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A large white cube is painted red, and then cut into $27$ identical smaller cubes. These smaller cubes are shuffled randomly.

A blind man (who also cannot feel the paint) reassembles the small cubes into a large one. What is the probability that the outside of this large cube is completely red?

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Hint: Try to find first the probability that the corner cubes are put into the corners, the face cubes into the faces and the edge cubes into the edges. Then the probability that they have the correct orientation.

Complete answer:

First, number the small cubes to make them distinguishable.

Without taking into account the orientation of the smaller cubes, there are 27! possible ways to reassemble them into a big cube.

  • There is 1 way to place the center cube correctly
  • There are 6! ways to place the face cubes correctly
  • There are 8! ways to place the corner cubes correctly
  • There are 12! ways to place the edge cubes correctly

So there are 6!8!12! correct cubes (without taking into account the orientation).

Now take such a cube.

  • The center cube has probability 1 of being in the correct orientation.
  • Each face cube has probability 1/6 of being in the correct orientation.
  • Each corner cube has probability 1/8 of being in the correct orientation.
  • Each edge cube has probability 1/12 of being in the correct orientation.

This means that the probability of getting a red cube must be

$$\frac{6!8!12!}{27!}\left(\frac{1}{6}\right)^6\left(\frac{1}{8}\right)^8\left(\frac{1}{12}\right)^{12}$$

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    $\begingroup$ That's a little less than one chance in $2\times 10^{35}$, if my calculator was behaving. $\endgroup$ – Brian M. Scott Feb 22 '15 at 10:21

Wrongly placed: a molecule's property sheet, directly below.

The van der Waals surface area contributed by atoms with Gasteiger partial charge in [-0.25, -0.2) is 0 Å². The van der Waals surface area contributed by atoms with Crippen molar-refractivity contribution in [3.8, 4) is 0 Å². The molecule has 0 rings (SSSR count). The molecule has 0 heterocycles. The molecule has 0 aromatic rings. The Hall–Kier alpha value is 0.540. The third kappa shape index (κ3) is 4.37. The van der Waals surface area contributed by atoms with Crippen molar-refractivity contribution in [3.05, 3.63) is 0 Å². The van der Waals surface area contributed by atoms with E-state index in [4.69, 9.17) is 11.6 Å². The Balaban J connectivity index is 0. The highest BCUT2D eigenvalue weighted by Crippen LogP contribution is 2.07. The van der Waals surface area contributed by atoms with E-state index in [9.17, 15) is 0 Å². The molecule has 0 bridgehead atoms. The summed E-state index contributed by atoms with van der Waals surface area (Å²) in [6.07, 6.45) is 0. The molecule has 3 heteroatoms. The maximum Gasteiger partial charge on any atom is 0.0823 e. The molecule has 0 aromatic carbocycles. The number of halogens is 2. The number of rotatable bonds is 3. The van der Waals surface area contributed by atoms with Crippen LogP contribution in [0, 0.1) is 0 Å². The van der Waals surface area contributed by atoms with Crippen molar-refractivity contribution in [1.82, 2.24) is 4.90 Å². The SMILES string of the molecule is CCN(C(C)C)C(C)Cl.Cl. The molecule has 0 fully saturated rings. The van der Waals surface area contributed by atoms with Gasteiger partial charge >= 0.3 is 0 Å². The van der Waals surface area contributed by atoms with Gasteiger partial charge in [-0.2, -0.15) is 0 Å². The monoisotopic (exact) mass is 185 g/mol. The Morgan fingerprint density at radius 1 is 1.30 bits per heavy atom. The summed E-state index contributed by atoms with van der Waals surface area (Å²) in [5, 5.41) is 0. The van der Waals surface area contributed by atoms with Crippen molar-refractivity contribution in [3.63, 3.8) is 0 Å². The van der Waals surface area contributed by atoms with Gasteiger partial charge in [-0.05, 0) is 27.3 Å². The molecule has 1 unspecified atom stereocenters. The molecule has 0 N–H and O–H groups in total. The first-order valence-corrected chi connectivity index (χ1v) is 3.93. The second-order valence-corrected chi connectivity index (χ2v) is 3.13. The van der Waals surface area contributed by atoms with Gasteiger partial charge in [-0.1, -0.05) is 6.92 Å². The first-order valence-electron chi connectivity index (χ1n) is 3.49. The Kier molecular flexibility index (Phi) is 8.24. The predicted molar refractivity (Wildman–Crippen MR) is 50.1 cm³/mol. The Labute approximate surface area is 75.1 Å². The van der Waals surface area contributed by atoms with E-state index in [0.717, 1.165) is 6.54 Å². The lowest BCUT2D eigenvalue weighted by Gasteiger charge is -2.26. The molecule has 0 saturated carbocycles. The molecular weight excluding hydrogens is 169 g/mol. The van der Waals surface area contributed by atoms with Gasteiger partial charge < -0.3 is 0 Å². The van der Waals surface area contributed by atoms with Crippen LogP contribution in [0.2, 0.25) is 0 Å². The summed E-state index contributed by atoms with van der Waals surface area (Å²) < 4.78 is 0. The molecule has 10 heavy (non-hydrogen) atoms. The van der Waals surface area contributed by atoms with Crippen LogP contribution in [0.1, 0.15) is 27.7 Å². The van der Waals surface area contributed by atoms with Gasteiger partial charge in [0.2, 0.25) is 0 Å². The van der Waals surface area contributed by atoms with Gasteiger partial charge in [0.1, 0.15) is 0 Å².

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    $\begingroup$ @barakmanos: No, you are wrong and this answer is right. To begin with, there are only $24$ orientation-preserving symmetries of a cube, not $144$. And for a corner cube there are $3$ of them that will produce the correct colouring (rotation about the axis passing through the corner is OK). And so forth. $\endgroup$ – Marc van Leeuwen Feb 22 '15 at 11:19
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    $\begingroup$ @MarcvanLeeuwen: I used a simpler way to compute the probability to get the small cube in the correct orientation : for the face cube, you can only interest you in face, hence 1/6. The rotations doesn't change the facts that only one face will be outside, and that each face is equiprobable. Same with the edge : there is 12 edges, and they are all equiprobable to be on the edge of the cube. And for the corner, there is 8 corners and all are equiprobable to be on the corner off the cube. Hence the result $\endgroup$ – Tryss Feb 22 '15 at 11:22
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    $\begingroup$ @barakmanos: I don't follow. I don't see what it means to have more than one identical (not just indistinguishable) configuration, nor what reason there could be to count the same configuration multiple times (and if so, how many times?), nor what kind of counting of symmetries of a cube could have $144$ as answer. Maybe you could start explaining that last point. $\endgroup$ – Marc van Leeuwen Feb 22 '15 at 11:29
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    $\begingroup$ @Tryss: Yes, I know, that's what I would do too. But I was trying to explain to barakmanos that even using the full set of symmetries leads to the same answer. $\endgroup$ – Marc van Leeuwen Feb 22 '15 at 11:31

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